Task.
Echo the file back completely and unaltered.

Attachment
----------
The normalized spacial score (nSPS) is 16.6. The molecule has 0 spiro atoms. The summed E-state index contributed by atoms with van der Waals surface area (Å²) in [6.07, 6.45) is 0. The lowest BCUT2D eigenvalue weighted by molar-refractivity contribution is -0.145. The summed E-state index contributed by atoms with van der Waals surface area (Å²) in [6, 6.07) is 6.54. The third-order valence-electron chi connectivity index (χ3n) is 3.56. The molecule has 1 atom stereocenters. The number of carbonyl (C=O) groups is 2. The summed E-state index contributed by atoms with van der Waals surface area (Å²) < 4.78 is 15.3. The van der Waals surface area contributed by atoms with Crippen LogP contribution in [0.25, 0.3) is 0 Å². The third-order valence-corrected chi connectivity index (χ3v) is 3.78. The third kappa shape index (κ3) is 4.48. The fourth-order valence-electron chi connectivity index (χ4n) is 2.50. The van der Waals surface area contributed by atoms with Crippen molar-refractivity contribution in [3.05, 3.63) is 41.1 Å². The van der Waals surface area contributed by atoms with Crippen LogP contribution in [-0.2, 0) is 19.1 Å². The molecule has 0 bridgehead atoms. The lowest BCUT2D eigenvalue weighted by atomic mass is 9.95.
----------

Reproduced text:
The normalized spacial score (nSPS) is 16.6. The molecule has 0 spiro atoms. The summed E-state index contributed by atoms with van der Waals surface area (Å²) in [6.07, 6.45) is 0. The lowest BCUT2D eigenvalue weighted by molar-refractivity contribution is -0.145. The summed E-state index contributed by atoms with van der Waals surface area (Å²) in [6, 6.07) is 6.54. The third-order valence-electron chi connectivity index (χ3n) is 3.56. The molecule has 1 atom stereocenters. The number of carbonyl (C=O) groups is 2. The summed E-state index contributed by atoms with van der Waals surface area (Å²) < 4.78 is 15.3. The van der Waals surface area contributed by atoms with Crippen LogP contribution in [0.25, 0.3) is 0 Å². The third-order valence-corrected chi connectivity index (χ3v) is 3.78. The third kappa shape index (κ3) is 4.48. The fourth-order valence-electron chi connectivity index (χ4n) is 2.50. The van der Waals surface area contributed by atoms with Crippen molar-refractivity contribution in [3.05, 3.63) is 41.1 Å². The van der Waals surface area contributed by atoms with Crippen LogP contribution in [-0.2, 0) is 19.1 Å². The molecule has 0 bridgehead atoms. The lowest BCUT2D eigenvalue weighted by atomic mass is 9.95.